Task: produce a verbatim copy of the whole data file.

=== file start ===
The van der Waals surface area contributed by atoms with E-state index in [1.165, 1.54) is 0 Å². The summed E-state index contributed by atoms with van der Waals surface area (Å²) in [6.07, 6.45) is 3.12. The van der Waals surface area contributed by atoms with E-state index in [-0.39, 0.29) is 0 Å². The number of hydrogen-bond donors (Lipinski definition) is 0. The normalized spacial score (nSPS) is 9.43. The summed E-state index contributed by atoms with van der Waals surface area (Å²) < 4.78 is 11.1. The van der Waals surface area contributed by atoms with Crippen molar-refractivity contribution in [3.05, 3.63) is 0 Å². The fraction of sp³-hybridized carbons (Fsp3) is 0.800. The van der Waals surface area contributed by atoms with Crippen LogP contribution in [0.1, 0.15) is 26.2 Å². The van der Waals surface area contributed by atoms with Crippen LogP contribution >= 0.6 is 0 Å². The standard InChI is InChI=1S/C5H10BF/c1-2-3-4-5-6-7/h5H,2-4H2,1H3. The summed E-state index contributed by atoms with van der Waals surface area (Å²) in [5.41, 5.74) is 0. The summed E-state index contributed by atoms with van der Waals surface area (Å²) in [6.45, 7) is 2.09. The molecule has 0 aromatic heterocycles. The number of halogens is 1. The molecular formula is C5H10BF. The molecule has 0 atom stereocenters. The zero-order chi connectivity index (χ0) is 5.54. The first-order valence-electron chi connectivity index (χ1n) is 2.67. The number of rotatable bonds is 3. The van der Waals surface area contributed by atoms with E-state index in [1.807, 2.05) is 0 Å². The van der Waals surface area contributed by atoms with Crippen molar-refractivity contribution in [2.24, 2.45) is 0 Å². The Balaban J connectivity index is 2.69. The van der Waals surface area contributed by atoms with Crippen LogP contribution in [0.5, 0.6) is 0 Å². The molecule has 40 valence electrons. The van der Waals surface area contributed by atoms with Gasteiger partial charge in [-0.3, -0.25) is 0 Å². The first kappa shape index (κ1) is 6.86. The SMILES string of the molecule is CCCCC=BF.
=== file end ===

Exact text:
The van der Waals surface area contributed by atoms with E-state index in [1.165, 1.54) is 0 Å². The summed E-state index contributed by atoms with van der Waals surface area (Å²) in [6.07, 6.45) is 3.12. The van der Waals surface area contributed by atoms with E-state index in [-0.39, 0.29) is 0 Å². The number of hydrogen-bond donors (Lipinski definition) is 0. The normalized spacial score (nSPS) is 9.43. The summed E-state index contributed by atoms with van der Waals surface area (Å²) < 4.78 is 11.1. The van der Waals surface area contributed by atoms with Crippen molar-refractivity contribution in [3.05, 3.63) is 0 Å². The fraction of sp³-hybridized carbons (Fsp3) is 0.800. The van der Waals surface area contributed by atoms with Crippen LogP contribution in [0.1, 0.15) is 26.2 Å². The van der Waals surface area contributed by atoms with Crippen LogP contribution >= 0.6 is 0 Å². The standard InChI is InChI=1S/C5H10BF/c1-2-3-4-5-6-7/h5H,2-4H2,1H3. The summed E-state index contributed by atoms with van der Waals surface area (Å²) in [5.41, 5.74) is 0. The summed E-state index contributed by atoms with van der Waals surface area (Å²) in [6.45, 7) is 2.09. The molecule has 0 aromatic heterocycles. The number of halogens is 1. The molecular formula is C5H10BF. The molecule has 0 atom stereocenters. The zero-order chi connectivity index (χ0) is 5.54. The first-order valence-electron chi connectivity index (χ1n) is 2.67. The number of rotatable bonds is 3. The van der Waals surface area contributed by atoms with E-state index in [1.807, 2.05) is 0 Å². The van der Waals surface area contributed by atoms with Crippen molar-refractivity contribution in [2.24, 2.45) is 0 Å². The Balaban J connectivity index is 2.69. The van der Waals surface area contributed by atoms with Crippen LogP contribution in [0.5, 0.6) is 0 Å². The molecule has 40 valence electrons. The van der Waals surface area contributed by atoms with Gasteiger partial charge in [-0.3, -0.25) is 0 Å². The first kappa shape index (κ1) is 6.86. The SMILES string of the molecule is CCCCC=BF.